So, like Anita Hill, I just swallowed the whole thing for years.

Now, I see smug men clucking their tongues and saying, “But if Anita Hill was so upset by Judge Thomas’ behavior, why didn’t she quit?”

The answer to that is simple: She wanted to be successful. She had a good job, and she didn’t want to jeopardize her career track. When she had the chance to move up with Judge Thomas, she took it – if my abusive editor had moved up the publishing ladder and given me a chance to follow, I probably would have done the same thing.

What’s so confusing about that? Particularly as a woman and a minority member, Anita Hill could expect the deck to be stacked against her from the outset. She made the best of a bad situation. Can we fault her for that?

I know there are still some men who will say, “But Thomas didn’t really do anything. What’s the big deal about telling some dirty jokes?”

I have a simple rule of thumb for men: If you wouldn’t do something in front of your mother, don’t do it to your co-worker.

What’s the big deal about a dirty joke? Well, would you say that to your mother?

What’s so bad about putting up a centerfold in the mailroom?

Well, would you walk into your mother’s house and tape one up on the refrigerator?

How about the buddy who tells you, speaking of a co-worker, “Ah, I know why she wouldn’t date me – she’s just a stuck-up bitch”? How would you feel if someone was talking about your mother that way? A real man would probably punch the jerk’s lights out.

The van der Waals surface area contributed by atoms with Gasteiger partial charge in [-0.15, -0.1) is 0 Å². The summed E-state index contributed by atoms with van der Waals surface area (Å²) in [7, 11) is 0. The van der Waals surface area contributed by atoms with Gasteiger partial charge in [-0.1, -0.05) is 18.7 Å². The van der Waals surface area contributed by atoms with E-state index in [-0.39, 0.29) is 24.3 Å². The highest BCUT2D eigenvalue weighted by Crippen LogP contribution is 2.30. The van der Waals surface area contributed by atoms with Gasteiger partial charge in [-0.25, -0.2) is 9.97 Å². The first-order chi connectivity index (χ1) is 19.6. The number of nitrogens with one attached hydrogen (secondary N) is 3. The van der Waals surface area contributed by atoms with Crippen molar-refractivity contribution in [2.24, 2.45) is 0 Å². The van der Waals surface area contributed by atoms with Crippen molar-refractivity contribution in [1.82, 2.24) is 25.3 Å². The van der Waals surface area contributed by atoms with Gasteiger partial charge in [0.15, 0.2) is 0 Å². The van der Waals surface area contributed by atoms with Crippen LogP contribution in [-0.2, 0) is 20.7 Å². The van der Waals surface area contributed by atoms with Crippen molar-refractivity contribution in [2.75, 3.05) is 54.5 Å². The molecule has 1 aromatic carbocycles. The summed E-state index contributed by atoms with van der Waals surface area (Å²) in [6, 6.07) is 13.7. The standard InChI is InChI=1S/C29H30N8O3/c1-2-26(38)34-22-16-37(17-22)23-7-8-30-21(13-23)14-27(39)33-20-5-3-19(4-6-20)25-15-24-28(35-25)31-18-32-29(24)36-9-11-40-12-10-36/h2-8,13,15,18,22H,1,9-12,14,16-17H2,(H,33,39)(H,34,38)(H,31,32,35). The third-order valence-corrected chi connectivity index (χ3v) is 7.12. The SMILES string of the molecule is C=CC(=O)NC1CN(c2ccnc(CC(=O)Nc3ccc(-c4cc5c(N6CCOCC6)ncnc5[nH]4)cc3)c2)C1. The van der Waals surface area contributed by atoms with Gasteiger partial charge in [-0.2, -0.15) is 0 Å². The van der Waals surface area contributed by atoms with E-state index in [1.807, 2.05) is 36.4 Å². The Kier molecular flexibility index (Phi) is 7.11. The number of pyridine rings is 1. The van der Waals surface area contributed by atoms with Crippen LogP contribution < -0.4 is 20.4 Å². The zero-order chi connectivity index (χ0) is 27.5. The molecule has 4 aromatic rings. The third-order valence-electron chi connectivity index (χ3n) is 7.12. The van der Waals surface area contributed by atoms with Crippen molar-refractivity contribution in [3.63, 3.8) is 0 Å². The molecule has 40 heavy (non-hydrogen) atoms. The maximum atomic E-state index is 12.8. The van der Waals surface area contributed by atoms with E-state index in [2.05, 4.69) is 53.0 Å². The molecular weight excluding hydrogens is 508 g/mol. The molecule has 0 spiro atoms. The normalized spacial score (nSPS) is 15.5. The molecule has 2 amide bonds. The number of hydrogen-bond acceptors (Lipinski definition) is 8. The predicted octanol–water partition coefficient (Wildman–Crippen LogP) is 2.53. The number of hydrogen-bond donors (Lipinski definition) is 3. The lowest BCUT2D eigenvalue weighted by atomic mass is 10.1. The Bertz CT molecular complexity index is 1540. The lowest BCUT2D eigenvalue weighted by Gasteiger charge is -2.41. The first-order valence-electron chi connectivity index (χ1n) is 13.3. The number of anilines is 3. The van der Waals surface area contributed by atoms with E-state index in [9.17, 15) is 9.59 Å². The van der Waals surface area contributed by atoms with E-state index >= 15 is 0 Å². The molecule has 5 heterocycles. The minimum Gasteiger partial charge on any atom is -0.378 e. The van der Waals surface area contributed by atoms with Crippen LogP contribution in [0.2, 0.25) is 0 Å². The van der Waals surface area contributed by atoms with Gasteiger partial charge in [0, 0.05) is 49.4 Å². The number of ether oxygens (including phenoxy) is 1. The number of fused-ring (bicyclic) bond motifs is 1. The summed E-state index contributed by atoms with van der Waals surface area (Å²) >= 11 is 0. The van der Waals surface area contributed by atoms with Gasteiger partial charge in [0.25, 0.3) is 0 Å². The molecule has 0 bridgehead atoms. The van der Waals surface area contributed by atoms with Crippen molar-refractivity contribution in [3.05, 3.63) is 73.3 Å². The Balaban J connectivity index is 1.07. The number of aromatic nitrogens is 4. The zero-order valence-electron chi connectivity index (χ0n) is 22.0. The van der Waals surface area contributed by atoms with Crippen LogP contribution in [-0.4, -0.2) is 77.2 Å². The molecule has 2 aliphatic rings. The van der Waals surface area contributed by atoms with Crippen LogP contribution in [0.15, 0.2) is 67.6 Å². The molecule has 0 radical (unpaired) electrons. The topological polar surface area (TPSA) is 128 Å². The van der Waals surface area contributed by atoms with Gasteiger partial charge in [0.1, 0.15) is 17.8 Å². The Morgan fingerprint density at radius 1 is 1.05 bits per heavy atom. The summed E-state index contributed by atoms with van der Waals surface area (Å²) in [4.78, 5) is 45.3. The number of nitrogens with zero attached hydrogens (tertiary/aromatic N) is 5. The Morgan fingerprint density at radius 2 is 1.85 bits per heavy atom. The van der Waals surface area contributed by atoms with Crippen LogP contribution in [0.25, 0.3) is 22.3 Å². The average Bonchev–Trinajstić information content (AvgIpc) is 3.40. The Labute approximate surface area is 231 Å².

Put it in “the mother context”, and most of these disputes seem sort of silly.

And yet, some men still act as if they have the right to treat a fellow human being who happens to be stuck with them by an accident of employment in a way that they would never treat someone they respect. And some employers – who would never tolerate employees who were chronically late, or turn up at work drunk – still tolerate behavior which is just as destructive to a productive work environment. (That’s right – sexual harassment isn’t just mean-spirited and a bad thing to do; it’s also bad for business.)

And for men who still don’t get it, try this on for size: You are a male worker, and another male worker starts making sexually suggestive comments.

Someone you see every day, someone you can’t avoid. And when you complain to your boss, she says, “What’s the matter? I should think you would be flattered by Bruce’s attentions.”

Still say, “No big deal?”

And why is Anita Hill only coming forward now, so many years later?

For the same reasons that I didn’t sue, and didn’t talk about it publicly until now. Ten years ago, nobody talked about sexual harassment, about child abuse, about rape. If it happened, and you did talk about it, you were breaking the code – and society has a way of punishing those who break the code that are often more effective than the punishments doled out to the abusers.

What would have happened if Hill had come forward then? At best, a slap on the wrist for Thomas – and blacklisting for Hill. She would have had a reputation. Nothing would ever be said directly, of course; but search committees would hear, “Anita Hill? She’s a troublemaker. Not a team player.” I doubt very much if Anita Hill would be a professor of law today had she pushed a suit against Thomas.

Why am I coming forward now, after all these years?

For the same reasons.

Because enough is enough.

Because silence is the ally of the abusers.

Because the situation I went through, and the situation Anita Hill describes, is simply unfair, and no one else should have to go through that.

And because if, by coming forward, one less man or woman has to go through the agony of sexual harassment, it will have been worth it.